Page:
What Are the Roth 401(k) Withdrawal Rules?

Despite the fact that it’s funded with after-tax dollars, a Roth 401(k) account is not immune to taxes and potential penalties if you don’t know how rules regarding withdrawals work. Understanding the requirements will keep you from losing part of your retirement savings. These taxes and penalties are one more reason to avoid making withdrawals for any reason but a serious emergency. Here’s how it works:

Key Takeaways

  • Understanding the rules about Roth 401(k) accounts can keep you from losing part of your retirement savings
  • Contributions and earnings in a Roth 401(k) can be withdrawn without paying taxes and penalties if you are at least 59½ and had your account for at least five years.
  • Withdrawals can be made without penalty if you become disabled or by a beneficiary after your death.
  • Rollovers allow you to avoid taxes on Roth 401(k) earnings.
  • You can avoid taxes and penalties by taking a loan from your Roth 401(k) as long as you follow the repayment rules.

Roth 401(k)s: The Basics

A Roth 401(k) includes a combination of the features of a traditional 401(k) and a Roth IRA. Though not all companies with employer-sponsored retirement plans offer a Roth 401(k), they are increasingly popular.

Unlike a traditional 401(k), contributions are made with after-tax dollars and are not deductible, but you don’t pay taxes on withdrawals when you retire. For 2022, you can contribute up to $20,500 per year ($19,500 per year in 2021), or $27,000 if you are age 50 or older ($26,000 in 2021).

Roth 401(k) Withdrawal Rules

To make a qualified withdrawal from a Roth 401(k) account, retirement savers must have been contributing to the account for at least the previous five years and be at least 59½ years old. Also, withdrawals can be made if the account holder becomes disabled, or after the death of an account owner, in which case the funds would go to the beneficiaries of the account.

The terms of Roth 401(k) accounts also stipulate that required minimum distributions (RMDs) must begin by age 72. That distribution age is 70½ if you reached that age by Jan. 1, 2020. If you’re still working at age 70½, you don’t have to take RMDs from the account of the employer for which you currently work. But if you own a 5% or larger share of the employing company, the distribution must begin at age 72 regardless of employment status.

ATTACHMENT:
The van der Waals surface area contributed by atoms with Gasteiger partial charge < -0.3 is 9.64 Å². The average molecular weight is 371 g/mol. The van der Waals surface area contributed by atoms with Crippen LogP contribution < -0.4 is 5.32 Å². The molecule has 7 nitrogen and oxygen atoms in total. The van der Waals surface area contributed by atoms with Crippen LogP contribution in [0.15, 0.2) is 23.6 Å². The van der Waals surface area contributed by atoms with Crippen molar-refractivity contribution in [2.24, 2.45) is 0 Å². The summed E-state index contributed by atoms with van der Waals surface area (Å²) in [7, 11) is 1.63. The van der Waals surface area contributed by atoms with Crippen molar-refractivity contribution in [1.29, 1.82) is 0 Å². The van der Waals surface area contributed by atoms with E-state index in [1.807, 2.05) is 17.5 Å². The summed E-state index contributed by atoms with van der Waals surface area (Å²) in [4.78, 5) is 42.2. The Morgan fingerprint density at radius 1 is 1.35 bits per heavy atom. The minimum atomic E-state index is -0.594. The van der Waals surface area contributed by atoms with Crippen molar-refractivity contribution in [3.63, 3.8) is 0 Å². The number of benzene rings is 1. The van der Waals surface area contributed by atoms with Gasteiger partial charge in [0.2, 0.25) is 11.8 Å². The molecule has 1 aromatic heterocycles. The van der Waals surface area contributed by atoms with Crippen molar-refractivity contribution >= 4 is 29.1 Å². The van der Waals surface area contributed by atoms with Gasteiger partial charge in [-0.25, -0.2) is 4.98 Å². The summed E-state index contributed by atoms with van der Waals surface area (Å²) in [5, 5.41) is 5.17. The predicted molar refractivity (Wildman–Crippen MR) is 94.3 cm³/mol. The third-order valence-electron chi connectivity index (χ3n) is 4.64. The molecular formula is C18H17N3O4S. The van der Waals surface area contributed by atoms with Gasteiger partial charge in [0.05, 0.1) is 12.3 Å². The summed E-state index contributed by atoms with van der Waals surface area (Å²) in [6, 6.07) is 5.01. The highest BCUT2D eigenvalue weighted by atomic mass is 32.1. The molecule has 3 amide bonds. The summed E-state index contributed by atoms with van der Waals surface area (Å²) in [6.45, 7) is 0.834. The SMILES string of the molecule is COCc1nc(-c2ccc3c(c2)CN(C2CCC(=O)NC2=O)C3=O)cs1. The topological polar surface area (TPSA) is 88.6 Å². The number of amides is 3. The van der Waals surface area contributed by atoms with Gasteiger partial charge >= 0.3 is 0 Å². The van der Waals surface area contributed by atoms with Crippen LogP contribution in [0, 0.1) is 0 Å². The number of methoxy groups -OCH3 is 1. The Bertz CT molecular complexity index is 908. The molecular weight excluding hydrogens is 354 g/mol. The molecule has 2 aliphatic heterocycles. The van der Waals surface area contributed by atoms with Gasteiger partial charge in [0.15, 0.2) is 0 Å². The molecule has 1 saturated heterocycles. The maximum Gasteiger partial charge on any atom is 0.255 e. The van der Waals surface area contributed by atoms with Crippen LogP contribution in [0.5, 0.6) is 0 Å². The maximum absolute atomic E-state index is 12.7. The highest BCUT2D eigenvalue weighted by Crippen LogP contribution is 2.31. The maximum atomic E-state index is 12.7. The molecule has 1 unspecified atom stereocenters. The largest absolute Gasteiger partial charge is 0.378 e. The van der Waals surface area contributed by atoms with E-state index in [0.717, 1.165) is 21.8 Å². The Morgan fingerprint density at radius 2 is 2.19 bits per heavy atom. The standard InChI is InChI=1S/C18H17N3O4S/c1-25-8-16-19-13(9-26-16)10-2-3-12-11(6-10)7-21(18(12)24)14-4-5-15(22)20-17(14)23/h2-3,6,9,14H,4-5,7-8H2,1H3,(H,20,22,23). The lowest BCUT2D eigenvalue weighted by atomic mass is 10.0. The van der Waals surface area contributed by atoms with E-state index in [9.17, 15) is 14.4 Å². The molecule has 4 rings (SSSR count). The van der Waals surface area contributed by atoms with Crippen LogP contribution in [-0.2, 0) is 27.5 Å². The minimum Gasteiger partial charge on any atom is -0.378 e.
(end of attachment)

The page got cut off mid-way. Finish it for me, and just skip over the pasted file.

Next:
Unlike Roth 401(k)s, Roth IRAs are not subject to RMDs. Because contributions to a Roth plan are made with after-tax dollars, you do not need to pay income tax on qualified distributions, though you still have to report them to the IRS on Form 1099-R when filing your taxes.

Unqualified Withdrawals

If a withdrawal is made from a Roth 401(k) account that does not meet the above criteria (if you’re at least 59½ and the account is at least five years old), it is considered early or unqualified. And that means you may have to pay income taxes and a 10% IRS tax penalty on some but not all of the amount you take out.

Basically, you can withdraw a sum equivalent to the contributions from a Roth 401(k) without paying a penalty or taxes, because Roth contributions are made with after-tax dollars. Any distributed earnings, though, are liable for taxes and penalties.

There is one catch, though. Early withdrawals have to be prorated between (nontaxable) contributions and (taxable) earnings. To calculate the portion of the withdrawal attributable to earnings, simply multiply the withdrawal amount by the ratio of total account earnings to account balance. If your account balance is $10,000, made up of $9,000 in contributions and $1,000 in earnings, then your earnings ratio is 0.1 ($1,000 ÷ $10,000).